July 31, 2018

This summer, the Institute for Justice deployed to Puerto Rico to defend a new educational choice program that has the potential to give tens of thousands of children a better life.

Puerto Rican children need help. Their public schools are currently struggling under the weight of persistent violence, demoralized teachers, and, most recently, Hurricanes Irma and Maria. Only 7 percent of high school students are proficient in math, and less than half are proficient in reading. Families have become increasingly frustrated and hopeless, feeling there are no real options to provide a good education for their children. Thousands have even come to the mainland, trying to find better options.

Recognizing these problems, the Puerto Rican government enacted the Free School Selection Program in March. The program will provide 10,000 scholarships a year so that parents can send their children to the private or public school of their choice. The program prioritizes several categories of needy students, such as those who are low income, disabled, gifted, victims of bullying, adopted, or in foster care.

Almost immediately after the program passed, the local teachers’ union challenged it as unconstitutional. IJ jumped into action.

Part of being an IJ attorney is persevering in the face of adversity. But although we always expect challenges in court, ensuring that families in Puerto Rico have a voice in defending their educational choice program meant confronting a whole new set of hurdles: overcoming language and cultural barriers, navigating unfamiliar terrain that was often in disrepair, and building new relationships with the island’s leading educational reformers. But our efforts paid off in July, when the Puerto Rico Supreme Court agreed to hear the case on an accelerated schedule—just days after the families we represent were made official parties in the case.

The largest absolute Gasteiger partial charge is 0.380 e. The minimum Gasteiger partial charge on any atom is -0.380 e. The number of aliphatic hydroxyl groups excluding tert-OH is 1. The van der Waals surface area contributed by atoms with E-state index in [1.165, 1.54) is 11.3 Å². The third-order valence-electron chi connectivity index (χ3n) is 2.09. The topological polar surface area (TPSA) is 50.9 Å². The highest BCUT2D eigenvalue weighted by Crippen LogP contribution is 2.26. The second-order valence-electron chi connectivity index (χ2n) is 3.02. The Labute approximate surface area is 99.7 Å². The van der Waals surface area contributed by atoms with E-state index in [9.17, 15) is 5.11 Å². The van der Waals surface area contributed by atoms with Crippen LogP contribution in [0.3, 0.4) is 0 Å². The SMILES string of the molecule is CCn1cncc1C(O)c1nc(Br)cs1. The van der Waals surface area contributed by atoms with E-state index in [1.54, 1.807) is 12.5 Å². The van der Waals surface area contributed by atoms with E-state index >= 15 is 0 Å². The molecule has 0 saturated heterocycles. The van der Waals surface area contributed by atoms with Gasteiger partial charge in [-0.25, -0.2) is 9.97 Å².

These families demonstrate the huge real-world benefits the program can provide to Puerto Rico’s schoolchildren. One of our clients is Jennifer González Muñoz, whose 6-year-old son, Jacob, suffers from a speech disability and persistent bullying by his classmates. Jennifer desperately wants to send Jacob to a private school, but she cannot afford it with her job making sandwiches and her husband’s job as a delivery driver. Another client is Jessica Ñeco, whose daughter, Saadia, is gifted and needs a private school supplemented with university classes to thrive academically. With a scholarship from the program, Saadia can reach her potential.

But these families, and thousands like them, will never receive these scholarships if the union wins. The union claims the program violates the Puerto Rico Constitution’s prohibition against using public funds “for the support” of private schools. That claim relies on a 1994 Puerto Rico Supreme Court case that struck down a voucher program defended by IJ in the earliest days of our educational choice work.

Since that decision, however, the legal landscape has changed dramatically. Due to the path IJ has blazed over the last 24 years, nine state supreme courts and the U.S. Supreme Court have ruled that choice supports families, not schools. In addition, we have unearthed evidence showing that the original drafters of the Puerto Rico Constitution actually intended to allow scholarships that would permit children and college students to attend private schools.

In other words, the Puerto Rico Supreme Court now has ample grounds to overrule its earlier opinion. IJ won’t stop fighting until we win and give thousands of Puerto Rican children the opportunities that come with the freedom to choose the school that is right for them.

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